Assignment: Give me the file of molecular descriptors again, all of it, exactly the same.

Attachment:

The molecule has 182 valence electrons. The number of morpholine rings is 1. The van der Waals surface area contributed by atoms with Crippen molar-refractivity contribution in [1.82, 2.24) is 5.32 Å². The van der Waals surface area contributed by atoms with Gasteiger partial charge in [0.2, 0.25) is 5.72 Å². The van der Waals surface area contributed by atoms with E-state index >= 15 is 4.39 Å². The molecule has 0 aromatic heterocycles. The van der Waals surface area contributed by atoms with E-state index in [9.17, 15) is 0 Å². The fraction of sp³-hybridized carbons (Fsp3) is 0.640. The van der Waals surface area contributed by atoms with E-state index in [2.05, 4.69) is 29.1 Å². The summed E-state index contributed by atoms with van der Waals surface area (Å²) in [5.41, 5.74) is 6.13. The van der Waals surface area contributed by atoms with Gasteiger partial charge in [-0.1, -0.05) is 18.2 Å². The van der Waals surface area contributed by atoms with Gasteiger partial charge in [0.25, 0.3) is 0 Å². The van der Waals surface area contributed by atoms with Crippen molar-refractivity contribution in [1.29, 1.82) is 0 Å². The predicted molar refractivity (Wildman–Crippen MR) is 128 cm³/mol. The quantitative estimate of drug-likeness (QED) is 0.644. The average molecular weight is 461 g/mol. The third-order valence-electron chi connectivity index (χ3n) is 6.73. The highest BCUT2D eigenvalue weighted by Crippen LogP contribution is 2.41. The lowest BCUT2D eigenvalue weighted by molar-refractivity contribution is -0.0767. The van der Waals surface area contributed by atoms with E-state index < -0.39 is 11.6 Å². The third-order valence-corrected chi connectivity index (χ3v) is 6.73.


The molecule has 182 valence electrons. The number of morpholine rings is 1. The van der Waals surface area contributed by atoms with Crippen molar-refractivity contribution in [1.82, 2.24) is 5.32 Å². The van der Waals surface area contributed by atoms with Gasteiger partial charge in [0.2, 0.25) is 5.72 Å². The van der Waals surface area contributed by atoms with E-state index >= 15 is 4.39 Å². The molecule has 0 aromatic heterocycles. The van der Waals surface area contributed by atoms with E-state index in [9.17, 15) is 0 Å². The fraction of sp³-hybridized carbons (Fsp3) is 0.640. The van der Waals surface area contributed by atoms with E-state index in [2.05, 4.69) is 29.1 Å². The summed E-state index contributed by atoms with van der Waals surface area (Å²) in [5.41, 5.74) is 6.13. The van der Waals surface area contributed by atoms with Gasteiger partial charge in [-0.1, -0.05) is 18.2 Å². The van der Waals surface area contributed by atoms with Gasteiger partial charge in [0.25, 0.3) is 0 Å². The van der Waals surface area contributed by atoms with Crippen molar-refractivity contribution in [1.29, 1.82) is 0 Å². The predicted molar refractivity (Wildman–Crippen MR) is 128 cm³/mol. The quantitative estimate of drug-likeness (QED) is 0.644. The average molecular weight is 461 g/mol. The third-order valence-electron chi connectivity index (χ3n) is 6.73. The highest BCUT2D eigenvalue weighted by Crippen LogP contribution is 2.41. The lowest BCUT2D eigenvalue weighted by molar-refractivity contribution is -0.0767. The van der Waals surface area contributed by atoms with E-state index < -0.39 is 11.6 Å². The third-order valence-corrected chi connectivity index (χ3v) is 6.73.